Understanding Weight Loss Surgery

Bariatric, or weight loss surgery, works by disrupting some of the biological mechanisms that keep us fat. These operations traditionally limit the size of the stomach (being ‘restrictive’) or bypass a length of the intestine (being ‘malabsorptive’) - or a mix of the two. This by no means explains all the weight loss mechanisms associated with these procedures and there is a lot of active research being undertaken to increase our understanding in this area.

Sleeve Gastrectomy

The sleeve gastrectomy reduces the size of the stomach which means patients are only able to tolerate a small portion in one meal sitting. Some of the weight loss associated with sleeve gastrectomy has been attributed to removing the part of the stomach that produces the hunger hormone Ghrelin, and an increased transit of the meal into the small intestine. These mechanisms lead to changes in the many hormones involved in hunger and satiety and have complex interactions with other hormones in the system.

Single-anastomosis Gastric Bypass

The single-anastomosis gastric bypass Bypass and Roux-en-Y gastric bypass (RYGB) reduce the stomach size and make a direct join between the new small stomach pouch and intestine, excluding the upper intestine from the gastrointestinal circuit. This means that nutrients cannot be absorbed by the first part of the small intestine. Bypass operations also cause an increase in the release of the hormone GLP-1 in the lower intestine, which increases insulin secretion after meals, decreases gastric-emptying times and acts on the brain to reduce hunger. Once again emerging research indicates there are many more complex hormonal mechanisms at work.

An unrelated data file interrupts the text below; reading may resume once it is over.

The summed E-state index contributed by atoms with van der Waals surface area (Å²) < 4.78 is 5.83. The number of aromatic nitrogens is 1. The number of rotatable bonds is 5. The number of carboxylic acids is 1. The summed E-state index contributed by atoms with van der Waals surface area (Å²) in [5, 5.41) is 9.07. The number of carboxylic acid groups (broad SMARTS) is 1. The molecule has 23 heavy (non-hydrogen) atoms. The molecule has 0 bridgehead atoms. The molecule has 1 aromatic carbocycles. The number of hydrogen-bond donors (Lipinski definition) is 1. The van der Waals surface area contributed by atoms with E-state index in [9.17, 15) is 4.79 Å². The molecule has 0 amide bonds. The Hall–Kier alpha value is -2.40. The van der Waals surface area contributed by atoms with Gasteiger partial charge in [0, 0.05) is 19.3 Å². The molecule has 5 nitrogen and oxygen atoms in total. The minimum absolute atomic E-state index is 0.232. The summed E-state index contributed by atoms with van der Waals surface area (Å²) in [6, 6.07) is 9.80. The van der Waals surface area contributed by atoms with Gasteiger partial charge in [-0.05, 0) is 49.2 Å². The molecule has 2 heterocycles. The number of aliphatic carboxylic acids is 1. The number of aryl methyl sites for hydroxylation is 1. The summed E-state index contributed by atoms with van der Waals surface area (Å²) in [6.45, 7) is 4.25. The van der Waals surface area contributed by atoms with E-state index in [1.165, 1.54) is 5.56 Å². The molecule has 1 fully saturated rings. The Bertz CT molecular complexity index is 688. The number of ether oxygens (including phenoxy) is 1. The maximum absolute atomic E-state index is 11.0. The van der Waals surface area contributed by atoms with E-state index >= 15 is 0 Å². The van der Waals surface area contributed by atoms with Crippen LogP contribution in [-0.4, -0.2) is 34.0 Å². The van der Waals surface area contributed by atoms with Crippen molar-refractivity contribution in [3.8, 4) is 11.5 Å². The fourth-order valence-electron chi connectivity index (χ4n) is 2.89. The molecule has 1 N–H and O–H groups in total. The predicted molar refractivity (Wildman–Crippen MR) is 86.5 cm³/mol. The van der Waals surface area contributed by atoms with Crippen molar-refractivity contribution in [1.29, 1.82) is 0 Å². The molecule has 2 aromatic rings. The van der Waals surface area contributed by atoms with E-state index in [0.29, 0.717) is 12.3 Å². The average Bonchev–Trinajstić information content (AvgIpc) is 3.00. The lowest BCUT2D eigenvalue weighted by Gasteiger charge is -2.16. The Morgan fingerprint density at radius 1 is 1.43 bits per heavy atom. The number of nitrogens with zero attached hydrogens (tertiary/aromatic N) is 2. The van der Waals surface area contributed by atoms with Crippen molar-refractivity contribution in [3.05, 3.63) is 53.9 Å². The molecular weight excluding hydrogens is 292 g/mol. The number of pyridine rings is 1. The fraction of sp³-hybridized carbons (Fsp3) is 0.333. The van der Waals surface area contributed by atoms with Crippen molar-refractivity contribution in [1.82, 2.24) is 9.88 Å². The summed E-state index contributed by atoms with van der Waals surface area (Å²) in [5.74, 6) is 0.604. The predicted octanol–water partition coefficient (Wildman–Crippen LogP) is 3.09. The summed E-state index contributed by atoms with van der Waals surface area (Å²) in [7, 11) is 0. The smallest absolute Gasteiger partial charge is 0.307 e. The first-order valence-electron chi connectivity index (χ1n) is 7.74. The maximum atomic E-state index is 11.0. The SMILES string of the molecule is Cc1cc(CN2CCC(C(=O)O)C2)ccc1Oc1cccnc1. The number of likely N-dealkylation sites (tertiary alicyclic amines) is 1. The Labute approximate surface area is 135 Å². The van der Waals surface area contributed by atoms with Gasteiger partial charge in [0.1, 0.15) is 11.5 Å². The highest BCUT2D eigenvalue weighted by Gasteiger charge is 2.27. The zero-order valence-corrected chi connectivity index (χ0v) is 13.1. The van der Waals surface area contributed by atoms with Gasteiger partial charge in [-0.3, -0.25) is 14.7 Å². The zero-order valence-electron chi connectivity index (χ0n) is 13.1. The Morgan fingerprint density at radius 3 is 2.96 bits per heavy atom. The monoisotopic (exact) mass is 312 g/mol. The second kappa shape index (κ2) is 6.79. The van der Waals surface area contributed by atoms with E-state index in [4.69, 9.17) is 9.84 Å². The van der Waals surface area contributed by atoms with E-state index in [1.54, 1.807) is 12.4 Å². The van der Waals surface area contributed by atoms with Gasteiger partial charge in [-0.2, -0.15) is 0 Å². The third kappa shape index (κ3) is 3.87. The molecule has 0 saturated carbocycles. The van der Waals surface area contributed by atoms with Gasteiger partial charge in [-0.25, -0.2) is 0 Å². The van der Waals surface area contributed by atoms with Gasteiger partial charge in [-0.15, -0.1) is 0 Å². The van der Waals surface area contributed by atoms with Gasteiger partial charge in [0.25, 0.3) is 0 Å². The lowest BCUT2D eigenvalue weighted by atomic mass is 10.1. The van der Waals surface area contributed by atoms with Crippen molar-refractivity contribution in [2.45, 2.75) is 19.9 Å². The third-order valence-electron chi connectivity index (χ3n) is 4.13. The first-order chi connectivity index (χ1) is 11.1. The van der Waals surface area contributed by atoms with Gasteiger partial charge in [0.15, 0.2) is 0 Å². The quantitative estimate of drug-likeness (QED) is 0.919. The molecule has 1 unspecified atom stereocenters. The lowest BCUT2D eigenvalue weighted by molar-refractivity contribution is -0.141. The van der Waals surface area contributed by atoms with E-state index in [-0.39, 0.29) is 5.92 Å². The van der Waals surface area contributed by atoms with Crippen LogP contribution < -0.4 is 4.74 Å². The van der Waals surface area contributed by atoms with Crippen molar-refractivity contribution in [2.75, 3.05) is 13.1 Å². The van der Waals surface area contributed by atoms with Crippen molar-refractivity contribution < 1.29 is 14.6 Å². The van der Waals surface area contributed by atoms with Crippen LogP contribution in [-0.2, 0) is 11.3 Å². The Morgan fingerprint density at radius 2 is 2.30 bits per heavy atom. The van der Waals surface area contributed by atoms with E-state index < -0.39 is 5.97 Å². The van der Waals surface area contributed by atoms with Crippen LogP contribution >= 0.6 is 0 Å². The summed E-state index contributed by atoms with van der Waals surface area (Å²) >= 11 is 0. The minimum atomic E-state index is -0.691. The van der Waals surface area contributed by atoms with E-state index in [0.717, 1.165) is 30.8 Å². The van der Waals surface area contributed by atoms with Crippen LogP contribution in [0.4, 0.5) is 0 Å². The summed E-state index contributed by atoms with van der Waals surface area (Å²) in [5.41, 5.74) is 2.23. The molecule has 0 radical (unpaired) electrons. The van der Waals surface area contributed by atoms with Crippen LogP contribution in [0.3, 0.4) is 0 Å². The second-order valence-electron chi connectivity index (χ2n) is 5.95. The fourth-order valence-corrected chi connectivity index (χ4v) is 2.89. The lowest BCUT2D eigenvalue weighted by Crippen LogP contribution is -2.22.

The most obvious signs of this are the metabolic effects of weight loss surgery within days to weeks post-surgery - even before substantial weight loss has been achieved. These early effects have been noted to improve blood sugar control, resolvere obstructive sleep apnoea and fatty liver.

Research is examining how weight loss surgery leads to a change in food preferences, increases energy expenditure, alters bile acid circulation, changes the gut microbiome and effects signaling of the vagus nerve.